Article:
Close your eyes and think of the word, “cruise.” Certain images probably pop into your head. You might mounds of food stacked on a sea of tables. Perhaps in your mind you can picture hundreds of people gyrating on a cruise ship’s deck, during a late night dance. Most of us associate vessels such as the “Titanic” or the “Love Boat,” with cruises. However, other types of cruises, such as windjammer cruises, can also provide thrilling voyages.
The windjammer, a huge ship that sails and wind power, is used today for pleasure cruising. However, before windjammer cruises existed, windjammers functioned as sailing ships of the 1800s. Equipped with huge steel or iron main bodies (hulls), they were used for hauling cargo. In fact, at that time no other cargo sailing ships were huger than the windjammer!
Windjammers of the past were enormous. Their unique appearance boasted of three, four, or five gigantic masts and square sails. These ships could dislodge many thousand tons of water. Windjammers were less expensive to construct than cargo sailing ships with bodies constructed of wood. This fact was due to three primary reasons:
Iron was sturdier than wood, so as the production of windjammers increased, the costs for producing individual units decreased.
Iron hulls were less costly to preserve than comparable wooden hulls.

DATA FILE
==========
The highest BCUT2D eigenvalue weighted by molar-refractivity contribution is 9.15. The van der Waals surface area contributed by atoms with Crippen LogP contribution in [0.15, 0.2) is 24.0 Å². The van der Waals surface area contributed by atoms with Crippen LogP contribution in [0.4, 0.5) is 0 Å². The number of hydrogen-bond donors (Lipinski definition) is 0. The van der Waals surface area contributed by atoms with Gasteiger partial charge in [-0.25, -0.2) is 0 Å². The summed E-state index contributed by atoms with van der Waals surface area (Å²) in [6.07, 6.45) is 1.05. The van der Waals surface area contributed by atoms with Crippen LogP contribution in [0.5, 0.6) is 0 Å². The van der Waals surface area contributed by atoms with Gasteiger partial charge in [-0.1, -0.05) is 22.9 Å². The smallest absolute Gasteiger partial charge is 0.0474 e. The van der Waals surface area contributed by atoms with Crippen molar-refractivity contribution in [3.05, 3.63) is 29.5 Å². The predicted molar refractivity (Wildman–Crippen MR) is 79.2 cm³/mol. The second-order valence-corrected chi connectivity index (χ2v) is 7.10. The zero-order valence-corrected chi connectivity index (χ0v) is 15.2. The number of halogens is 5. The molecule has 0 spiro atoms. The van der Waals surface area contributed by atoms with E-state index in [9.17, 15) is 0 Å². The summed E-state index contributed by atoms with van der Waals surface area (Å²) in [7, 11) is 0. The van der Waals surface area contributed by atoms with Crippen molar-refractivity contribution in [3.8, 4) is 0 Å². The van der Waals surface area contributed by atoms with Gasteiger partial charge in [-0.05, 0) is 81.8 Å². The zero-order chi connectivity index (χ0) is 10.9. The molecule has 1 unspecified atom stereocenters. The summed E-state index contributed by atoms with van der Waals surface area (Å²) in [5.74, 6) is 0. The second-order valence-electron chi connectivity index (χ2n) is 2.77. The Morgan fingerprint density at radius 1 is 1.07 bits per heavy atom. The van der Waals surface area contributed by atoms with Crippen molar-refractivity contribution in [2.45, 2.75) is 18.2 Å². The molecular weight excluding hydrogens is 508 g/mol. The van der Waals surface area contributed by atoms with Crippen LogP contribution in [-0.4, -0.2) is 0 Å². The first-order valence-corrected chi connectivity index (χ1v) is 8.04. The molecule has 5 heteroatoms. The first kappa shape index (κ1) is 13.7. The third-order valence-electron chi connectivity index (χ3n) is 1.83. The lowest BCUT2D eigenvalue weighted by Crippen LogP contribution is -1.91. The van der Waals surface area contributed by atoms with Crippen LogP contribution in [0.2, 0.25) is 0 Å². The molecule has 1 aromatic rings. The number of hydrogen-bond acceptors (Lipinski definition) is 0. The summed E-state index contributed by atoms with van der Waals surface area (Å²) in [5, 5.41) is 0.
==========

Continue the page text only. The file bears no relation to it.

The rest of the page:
Iron hulls consumed less space and could haul more cargo
Windjammer Cruises’ History
Before today’s windjammer cruises, windjammers were primary constructed from the 1870s until the 1890s. They began to lose popularity when iron hulls were substituted with steel hulls. Also, due to the inexpensive costs of coal, steam engines became a more efficient choice for transporting cargo. Furthermore, windjammers shared the disadvantage of other sailing ships. They required a huge crew and their operation was essentially pricey to operate. Additionally, windjammers were unpredictable due to their reliance on good wind conditions.
By the 1930s, prior to the dawn of windjammer cruises, the popularity of windjammers had plummeted, and they were eventually no longer an industry. Eventually, windjammers’ forte became transporting cargo from isolated ports. They were primarily used to transfer the chemical compound nitrate, from South American ports. Also, windjammers were used to transport products such as fertilizer and wool, from remote islands and Australia.
Today, instead of cargo, windjammers haul people on windjammer cruises. During the second half of the 1900s, numerous time-honored schooners with wooden hauls were constructed in the Northeastern U.S., for the windjammer industry. Instead of transporting products such as wood, fish, and oysters, schooners hosted travellers who wanted to experience traveling when sailing ships were kings of the sea. Numerous windjammers with steel bodies were also manufactured in the Caribbean, during the latter half of the 20th century.
Today’s cruises are not exclusive to conventional cruise ships. Windjammer cruises also allow you to relax at sea and travel to mysterious, faraway places.